I will propose two methods for adding this delay to your responses. One that will affect all (or most) your views using a middleware and another that you can add to any CBV you want using a mixin; please see my previous CBV guide for more on Django CBVs and mixins. For the middleware solution we’ll also take a quick look at what is the Django middleware mechanism and how it can be used to add functionality.

Using middleware

The Django middleware is a mechanism for adding your own code to the Django request / response cycle. I’ll try to explain this a bit; Django is waiting for an HTTP Request (i.e GET a url with these headers and these query parameters), it will parse this HTTP Request and prepare an HTTP Response (i.e some headers and a Payload). Your view will be the main actor for retrieving the HTTP response and returning the HTTP request. However, using this middleware mechanism Django allows you to enable other actors (the middleware) that will universally modify the HTTP request before passing it to your view and will also modify the view’s HTTP respone before sending it back to the client.

Actually, a list of middleware called … MIDDLEWARE is defined by default in the settings.py of all new Django projects; these are used to add various capabilities that are universally needed, for example session support, various security enablers, django message support and others. You can easily attach your own middleware to that list to add extra functionality. Notice that the order of the middleware in the MIDDLEWARE list actually matters. Middleware later in the list will be executed after the ones previous in the list; we’ll see some consequences of this later.

Now the time has come to take a quick look at how to implement a middleware, taken from the Django docs:

class SimpleMiddleware:
    def __init__(self, get_response):
        self.get_response = get_response
        # One-time configuration and initialization.

    def __call__(self, request):
        # Code to be executed for each request before
        # the view (and later middleware) are called.

        response = self.get_response(request)

        # Code to be executed for each request/response after
        # the view is called.

        return response

Actually you can implement the middleware as a nested function however I prefer the classy version. The comments should be really enlightening: When your project is started the constructor (__init__) will be called once, for example if you want to read a configuration setting from the database then you should do it in the __init__ to avoid calling the database everytime your middleware is executed (i.e for every request). The __call__ is a special method that gets translated to calling this class instance as a function, i.e if you do something like:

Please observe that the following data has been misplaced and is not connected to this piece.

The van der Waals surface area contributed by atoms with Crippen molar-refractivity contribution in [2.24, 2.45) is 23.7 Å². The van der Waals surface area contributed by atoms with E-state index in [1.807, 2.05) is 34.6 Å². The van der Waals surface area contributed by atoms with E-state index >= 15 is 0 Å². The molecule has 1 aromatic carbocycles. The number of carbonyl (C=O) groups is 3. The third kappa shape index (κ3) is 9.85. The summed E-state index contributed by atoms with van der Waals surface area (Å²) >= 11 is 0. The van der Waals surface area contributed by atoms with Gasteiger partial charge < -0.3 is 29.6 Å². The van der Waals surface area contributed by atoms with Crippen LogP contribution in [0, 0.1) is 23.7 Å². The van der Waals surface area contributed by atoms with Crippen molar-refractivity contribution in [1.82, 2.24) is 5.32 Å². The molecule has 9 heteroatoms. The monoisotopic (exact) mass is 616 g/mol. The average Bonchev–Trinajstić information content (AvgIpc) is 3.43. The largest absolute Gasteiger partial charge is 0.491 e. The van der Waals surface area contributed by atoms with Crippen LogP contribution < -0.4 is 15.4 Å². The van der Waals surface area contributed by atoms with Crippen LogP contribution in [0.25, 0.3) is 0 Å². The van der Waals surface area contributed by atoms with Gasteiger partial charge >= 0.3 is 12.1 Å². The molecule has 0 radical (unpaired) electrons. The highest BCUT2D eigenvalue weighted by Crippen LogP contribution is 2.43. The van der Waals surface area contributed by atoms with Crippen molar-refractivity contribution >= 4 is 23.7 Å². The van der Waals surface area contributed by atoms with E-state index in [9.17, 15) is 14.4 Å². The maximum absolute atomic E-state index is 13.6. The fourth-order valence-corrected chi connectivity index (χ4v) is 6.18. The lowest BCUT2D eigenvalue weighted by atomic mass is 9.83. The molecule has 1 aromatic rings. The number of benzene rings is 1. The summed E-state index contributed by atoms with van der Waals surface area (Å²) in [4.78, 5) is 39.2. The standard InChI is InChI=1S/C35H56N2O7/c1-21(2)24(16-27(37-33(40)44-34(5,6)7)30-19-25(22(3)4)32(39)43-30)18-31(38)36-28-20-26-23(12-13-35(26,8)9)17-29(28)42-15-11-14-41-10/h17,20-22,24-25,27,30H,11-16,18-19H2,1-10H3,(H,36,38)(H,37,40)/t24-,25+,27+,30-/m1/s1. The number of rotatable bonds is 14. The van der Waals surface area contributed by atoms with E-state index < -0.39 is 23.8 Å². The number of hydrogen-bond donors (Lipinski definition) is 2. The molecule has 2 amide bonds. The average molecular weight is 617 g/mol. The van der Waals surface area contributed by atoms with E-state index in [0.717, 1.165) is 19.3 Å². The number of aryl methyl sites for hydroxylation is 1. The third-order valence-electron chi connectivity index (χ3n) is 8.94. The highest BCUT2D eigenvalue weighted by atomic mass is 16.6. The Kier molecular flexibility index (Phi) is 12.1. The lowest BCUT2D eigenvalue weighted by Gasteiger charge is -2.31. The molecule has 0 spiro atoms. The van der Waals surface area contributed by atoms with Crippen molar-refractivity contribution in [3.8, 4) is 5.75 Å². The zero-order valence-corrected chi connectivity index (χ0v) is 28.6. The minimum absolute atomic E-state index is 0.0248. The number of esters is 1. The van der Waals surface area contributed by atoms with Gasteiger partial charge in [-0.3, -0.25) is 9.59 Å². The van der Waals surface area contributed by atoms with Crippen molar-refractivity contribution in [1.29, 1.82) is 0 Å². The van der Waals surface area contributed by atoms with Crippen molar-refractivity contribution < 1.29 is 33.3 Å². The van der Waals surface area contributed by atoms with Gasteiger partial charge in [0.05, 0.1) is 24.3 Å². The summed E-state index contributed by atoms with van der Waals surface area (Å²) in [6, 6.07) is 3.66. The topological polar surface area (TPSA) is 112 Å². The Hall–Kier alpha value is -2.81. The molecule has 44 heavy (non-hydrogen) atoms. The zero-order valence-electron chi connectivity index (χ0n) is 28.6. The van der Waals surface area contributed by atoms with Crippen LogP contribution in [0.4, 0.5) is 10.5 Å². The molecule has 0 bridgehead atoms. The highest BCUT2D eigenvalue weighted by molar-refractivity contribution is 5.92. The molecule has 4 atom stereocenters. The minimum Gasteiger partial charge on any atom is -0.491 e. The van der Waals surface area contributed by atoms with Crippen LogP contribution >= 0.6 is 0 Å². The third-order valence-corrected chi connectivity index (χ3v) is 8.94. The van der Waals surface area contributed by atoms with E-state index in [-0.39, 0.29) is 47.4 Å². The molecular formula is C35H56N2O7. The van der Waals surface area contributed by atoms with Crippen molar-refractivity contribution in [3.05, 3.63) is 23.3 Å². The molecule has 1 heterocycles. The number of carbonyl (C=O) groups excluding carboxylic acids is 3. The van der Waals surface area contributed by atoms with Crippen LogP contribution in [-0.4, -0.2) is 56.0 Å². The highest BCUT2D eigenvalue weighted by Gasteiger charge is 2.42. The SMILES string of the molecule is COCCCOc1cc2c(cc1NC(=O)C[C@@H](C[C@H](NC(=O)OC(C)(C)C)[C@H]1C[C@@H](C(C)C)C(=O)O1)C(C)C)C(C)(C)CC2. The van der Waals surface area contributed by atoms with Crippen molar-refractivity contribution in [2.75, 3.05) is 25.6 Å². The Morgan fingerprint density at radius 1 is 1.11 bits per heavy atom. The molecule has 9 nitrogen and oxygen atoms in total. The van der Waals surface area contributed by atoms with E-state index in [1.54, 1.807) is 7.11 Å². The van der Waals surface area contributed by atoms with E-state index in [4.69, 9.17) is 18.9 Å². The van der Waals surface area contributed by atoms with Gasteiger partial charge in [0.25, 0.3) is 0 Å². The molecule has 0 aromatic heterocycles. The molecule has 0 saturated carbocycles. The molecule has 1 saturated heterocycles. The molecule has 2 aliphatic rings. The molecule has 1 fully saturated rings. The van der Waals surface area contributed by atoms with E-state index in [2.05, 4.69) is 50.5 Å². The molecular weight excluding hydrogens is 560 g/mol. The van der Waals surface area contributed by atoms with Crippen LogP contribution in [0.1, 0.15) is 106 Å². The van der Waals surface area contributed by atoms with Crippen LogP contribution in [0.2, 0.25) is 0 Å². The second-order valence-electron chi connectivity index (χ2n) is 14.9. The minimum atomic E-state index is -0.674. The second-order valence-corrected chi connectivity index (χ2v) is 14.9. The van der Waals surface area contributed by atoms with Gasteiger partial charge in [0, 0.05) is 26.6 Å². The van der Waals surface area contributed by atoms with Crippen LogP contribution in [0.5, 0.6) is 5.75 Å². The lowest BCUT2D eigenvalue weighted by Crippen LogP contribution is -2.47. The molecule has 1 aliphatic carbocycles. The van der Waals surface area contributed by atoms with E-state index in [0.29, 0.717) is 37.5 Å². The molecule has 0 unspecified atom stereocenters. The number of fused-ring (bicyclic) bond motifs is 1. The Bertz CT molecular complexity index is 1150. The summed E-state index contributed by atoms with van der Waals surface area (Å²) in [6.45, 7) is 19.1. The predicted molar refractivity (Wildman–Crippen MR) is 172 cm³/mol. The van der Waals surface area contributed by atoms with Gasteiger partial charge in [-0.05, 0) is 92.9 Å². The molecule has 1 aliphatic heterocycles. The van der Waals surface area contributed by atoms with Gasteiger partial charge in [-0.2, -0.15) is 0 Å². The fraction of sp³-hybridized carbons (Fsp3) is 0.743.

sm = SimpleMiddleware()
sm()

Then sm() will execute the __call__; there are various similar python special methods, for example __len__, __eq__ etc

Now, as you can see the __call__ special method has four parts:

  • Code that is executed before the self.get_response() method is called; here you should modify the request object. Middleware will reach this point in the order they are listed.
  • The actual call to self.get_response()
  • Code that is executed after the self.get_response() method is called; here you should modify the response object. Middleware will reach this point in the reverse order they are listed.
  • Returning the response to be used by the next middleware

Notice that get_response will call the next middleware; while the get_response for the last middleware will actually call the view. Then the view will return a response which could be modified (if needed) by the middlewares in the opposite order of their definition list.

As an example, let’s define two simple middlewares:

class M1:
    def __init__(self, get_response):
        self.get_response = get_response

    def __call__(self, request):
        print("M1 before response")
        response = self.get_response(request)
        print("M1 after response")
        return response

class M2:
    def __init__(self, get_response):